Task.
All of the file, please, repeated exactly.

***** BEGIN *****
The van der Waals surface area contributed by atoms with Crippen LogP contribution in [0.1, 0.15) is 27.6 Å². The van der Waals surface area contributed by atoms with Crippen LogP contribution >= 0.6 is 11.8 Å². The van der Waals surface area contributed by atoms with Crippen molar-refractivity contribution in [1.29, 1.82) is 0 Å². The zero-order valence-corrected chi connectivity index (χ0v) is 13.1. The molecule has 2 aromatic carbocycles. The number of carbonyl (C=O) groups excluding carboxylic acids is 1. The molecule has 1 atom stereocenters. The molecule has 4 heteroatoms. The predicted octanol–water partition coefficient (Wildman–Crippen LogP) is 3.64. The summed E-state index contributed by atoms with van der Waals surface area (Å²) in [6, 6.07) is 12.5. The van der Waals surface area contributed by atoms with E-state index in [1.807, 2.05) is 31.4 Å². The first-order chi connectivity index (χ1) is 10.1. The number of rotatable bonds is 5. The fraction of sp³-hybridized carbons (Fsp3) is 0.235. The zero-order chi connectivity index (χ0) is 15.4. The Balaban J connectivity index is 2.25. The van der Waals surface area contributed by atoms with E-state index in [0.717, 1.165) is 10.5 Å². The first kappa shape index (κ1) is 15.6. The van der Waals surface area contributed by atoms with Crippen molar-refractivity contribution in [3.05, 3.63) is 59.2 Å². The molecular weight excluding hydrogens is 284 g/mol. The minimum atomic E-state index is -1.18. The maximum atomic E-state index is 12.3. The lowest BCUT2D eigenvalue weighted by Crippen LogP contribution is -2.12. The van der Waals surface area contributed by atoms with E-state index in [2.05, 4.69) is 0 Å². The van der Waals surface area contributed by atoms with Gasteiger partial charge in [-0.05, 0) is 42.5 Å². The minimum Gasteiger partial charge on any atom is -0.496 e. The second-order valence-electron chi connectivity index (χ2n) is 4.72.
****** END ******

The van der Waals surface area contributed by atoms with Crippen LogP contribution in [0.1, 0.15) is 27.6 Å². The van der Waals surface area contributed by atoms with Crippen LogP contribution >= 0.6 is 11.8 Å². The van der Waals surface area contributed by atoms with Crippen molar-refractivity contribution in [1.29, 1.82) is 0 Å². The zero-order valence-corrected chi connectivity index (χ0v) is 13.1. The molecule has 2 aromatic carbocycles. The number of carbonyl (C=O) groups excluding carboxylic acids is 1. The molecule has 1 atom stereocenters. The molecule has 4 heteroatoms. The predicted octanol–water partition coefficient (Wildman–Crippen LogP) is 3.64. The summed E-state index contributed by atoms with van der Waals surface area (Å²) in [6, 6.07) is 12.5. The van der Waals surface area contributed by atoms with E-state index in [1.807, 2.05) is 31.4 Å². The first-order chi connectivity index (χ1) is 10.1. The number of rotatable bonds is 5. The fraction of sp³-hybridized carbons (Fsp3) is 0.235. The zero-order chi connectivity index (χ0) is 15.4. The Balaban J connectivity index is 2.25. The van der Waals surface area contributed by atoms with E-state index in [0.717, 1.165) is 10.5 Å². The first kappa shape index (κ1) is 15.6. The van der Waals surface area contributed by atoms with Crippen molar-refractivity contribution in [3.05, 3.63) is 59.2 Å². The molecular weight excluding hydrogens is 284 g/mol. The minimum atomic E-state index is -1.18. The maximum atomic E-state index is 12.3. The lowest BCUT2D eigenvalue weighted by Crippen LogP contribution is -2.12. The van der Waals surface area contributed by atoms with E-state index in [2.05, 4.69) is 0 Å². The van der Waals surface area contributed by atoms with Gasteiger partial charge in [-0.05, 0) is 42.5 Å². The minimum Gasteiger partial charge on any atom is -0.496 e. The second-order valence-electron chi connectivity index (χ2n) is 4.72.